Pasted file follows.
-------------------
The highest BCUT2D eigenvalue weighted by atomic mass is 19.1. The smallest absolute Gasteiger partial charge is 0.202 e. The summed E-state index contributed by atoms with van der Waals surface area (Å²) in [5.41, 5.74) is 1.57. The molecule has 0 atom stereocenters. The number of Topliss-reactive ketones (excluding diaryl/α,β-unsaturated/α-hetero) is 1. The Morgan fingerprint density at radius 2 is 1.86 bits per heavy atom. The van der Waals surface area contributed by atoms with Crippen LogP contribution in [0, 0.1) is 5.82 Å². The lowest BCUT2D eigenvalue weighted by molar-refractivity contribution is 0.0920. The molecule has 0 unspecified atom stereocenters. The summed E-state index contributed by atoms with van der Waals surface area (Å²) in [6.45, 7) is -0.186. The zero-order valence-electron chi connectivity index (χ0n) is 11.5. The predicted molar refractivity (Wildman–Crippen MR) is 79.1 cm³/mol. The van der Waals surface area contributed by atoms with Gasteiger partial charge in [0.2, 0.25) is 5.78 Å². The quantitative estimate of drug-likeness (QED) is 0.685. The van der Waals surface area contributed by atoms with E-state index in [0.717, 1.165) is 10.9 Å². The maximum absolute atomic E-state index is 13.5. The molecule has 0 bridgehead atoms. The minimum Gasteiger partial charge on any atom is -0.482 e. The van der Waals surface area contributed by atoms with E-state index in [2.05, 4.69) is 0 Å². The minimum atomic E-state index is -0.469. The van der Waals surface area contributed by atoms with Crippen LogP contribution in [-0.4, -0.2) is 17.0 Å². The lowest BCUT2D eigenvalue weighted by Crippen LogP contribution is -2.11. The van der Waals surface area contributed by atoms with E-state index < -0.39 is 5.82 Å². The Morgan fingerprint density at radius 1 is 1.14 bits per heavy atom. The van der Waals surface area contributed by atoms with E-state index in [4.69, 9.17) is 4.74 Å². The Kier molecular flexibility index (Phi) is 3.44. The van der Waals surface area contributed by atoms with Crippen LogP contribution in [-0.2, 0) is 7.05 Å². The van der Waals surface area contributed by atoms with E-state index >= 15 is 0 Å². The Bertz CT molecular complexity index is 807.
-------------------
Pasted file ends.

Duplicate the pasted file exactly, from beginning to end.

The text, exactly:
The highest BCUT2D eigenvalue weighted by atomic mass is 19.1. The smallest absolute Gasteiger partial charge is 0.202 e. The summed E-state index contributed by atoms with van der Waals surface area (Å²) in [5.41, 5.74) is 1.57. The molecule has 0 atom stereocenters. The number of Topliss-reactive ketones (excluding diaryl/α,β-unsaturated/α-hetero) is 1. The Morgan fingerprint density at radius 2 is 1.86 bits per heavy atom. The van der Waals surface area contributed by atoms with Crippen LogP contribution in [0, 0.1) is 5.82 Å². The lowest BCUT2D eigenvalue weighted by molar-refractivity contribution is 0.0920. The molecule has 0 unspecified atom stereocenters. The summed E-state index contributed by atoms with van der Waals surface area (Å²) in [6.45, 7) is -0.186. The zero-order valence-electron chi connectivity index (χ0n) is 11.5. The predicted molar refractivity (Wildman–Crippen MR) is 79.1 cm³/mol. The van der Waals surface area contributed by atoms with Gasteiger partial charge in [0.2, 0.25) is 5.78 Å². The quantitative estimate of drug-likeness (QED) is 0.685. The van der Waals surface area contributed by atoms with E-state index in [0.717, 1.165) is 10.9 Å². The maximum absolute atomic E-state index is 13.5. The molecule has 0 bridgehead atoms. The minimum Gasteiger partial charge on any atom is -0.482 e. The van der Waals surface area contributed by atoms with E-state index in [2.05, 4.69) is 0 Å². The minimum atomic E-state index is -0.469. The van der Waals surface area contributed by atoms with Crippen LogP contribution in [-0.4, -0.2) is 17.0 Å². The lowest BCUT2D eigenvalue weighted by Crippen LogP contribution is -2.11. The van der Waals surface area contributed by atoms with E-state index < -0.39 is 5.82 Å². The Morgan fingerprint density at radius 1 is 1.14 bits per heavy atom. The van der Waals surface area contributed by atoms with E-state index in [4.69, 9.17) is 4.74 Å². The Kier molecular flexibility index (Phi) is 3.44. The van der Waals surface area contributed by atoms with Crippen LogP contribution in [-0.2, 0) is 7.05 Å². The van der Waals surface area contributed by atoms with E-state index >= 15 is 0 Å². The Bertz CT molecular complexity index is 807.